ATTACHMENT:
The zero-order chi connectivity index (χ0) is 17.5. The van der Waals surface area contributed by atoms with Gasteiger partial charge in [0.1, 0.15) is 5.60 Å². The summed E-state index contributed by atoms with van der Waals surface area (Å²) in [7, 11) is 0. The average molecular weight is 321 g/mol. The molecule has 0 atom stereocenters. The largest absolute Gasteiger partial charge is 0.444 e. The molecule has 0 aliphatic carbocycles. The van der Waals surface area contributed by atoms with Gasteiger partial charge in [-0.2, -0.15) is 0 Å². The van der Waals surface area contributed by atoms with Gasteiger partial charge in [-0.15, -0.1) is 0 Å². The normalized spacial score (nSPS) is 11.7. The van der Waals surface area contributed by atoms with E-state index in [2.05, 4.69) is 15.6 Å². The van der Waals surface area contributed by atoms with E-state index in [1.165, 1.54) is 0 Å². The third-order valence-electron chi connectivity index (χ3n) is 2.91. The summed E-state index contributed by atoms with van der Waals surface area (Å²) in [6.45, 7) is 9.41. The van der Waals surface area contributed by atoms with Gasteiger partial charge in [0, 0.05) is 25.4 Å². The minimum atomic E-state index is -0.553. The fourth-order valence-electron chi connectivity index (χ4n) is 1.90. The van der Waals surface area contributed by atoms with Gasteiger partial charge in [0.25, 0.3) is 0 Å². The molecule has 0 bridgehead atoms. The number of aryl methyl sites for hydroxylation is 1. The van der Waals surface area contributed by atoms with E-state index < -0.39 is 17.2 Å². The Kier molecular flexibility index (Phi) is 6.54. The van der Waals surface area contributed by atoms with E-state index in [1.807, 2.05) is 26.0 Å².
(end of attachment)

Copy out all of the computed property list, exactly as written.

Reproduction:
The zero-order chi connectivity index (χ0) is 17.5. The van der Waals surface area contributed by atoms with Gasteiger partial charge in [0.1, 0.15) is 5.60 Å². The summed E-state index contributed by atoms with van der Waals surface area (Å²) in [7, 11) is 0. The average molecular weight is 321 g/mol. The molecule has 0 atom stereocenters. The largest absolute Gasteiger partial charge is 0.444 e. The molecule has 0 aliphatic carbocycles. The van der Waals surface area contributed by atoms with Gasteiger partial charge in [-0.2, -0.15) is 0 Å². The van der Waals surface area contributed by atoms with Gasteiger partial charge in [-0.15, -0.1) is 0 Å². The normalized spacial score (nSPS) is 11.7. The van der Waals surface area contributed by atoms with E-state index in [2.05, 4.69) is 15.6 Å². The van der Waals surface area contributed by atoms with E-state index in [1.165, 1.54) is 0 Å². The third-order valence-electron chi connectivity index (χ3n) is 2.91. The summed E-state index contributed by atoms with van der Waals surface area (Å²) in [6.45, 7) is 9.41. The van der Waals surface area contributed by atoms with Gasteiger partial charge in [0, 0.05) is 25.4 Å². The minimum atomic E-state index is -0.553. The fourth-order valence-electron chi connectivity index (χ4n) is 1.90. The van der Waals surface area contributed by atoms with Gasteiger partial charge in [0.25, 0.3) is 0 Å². The molecule has 0 bridgehead atoms. The number of aryl methyl sites for hydroxylation is 1. The van der Waals surface area contributed by atoms with E-state index < -0.39 is 17.2 Å². The Kier molecular flexibility index (Phi) is 6.54. The van der Waals surface area contributed by atoms with E-state index in [1.807, 2.05) is 26.0 Å².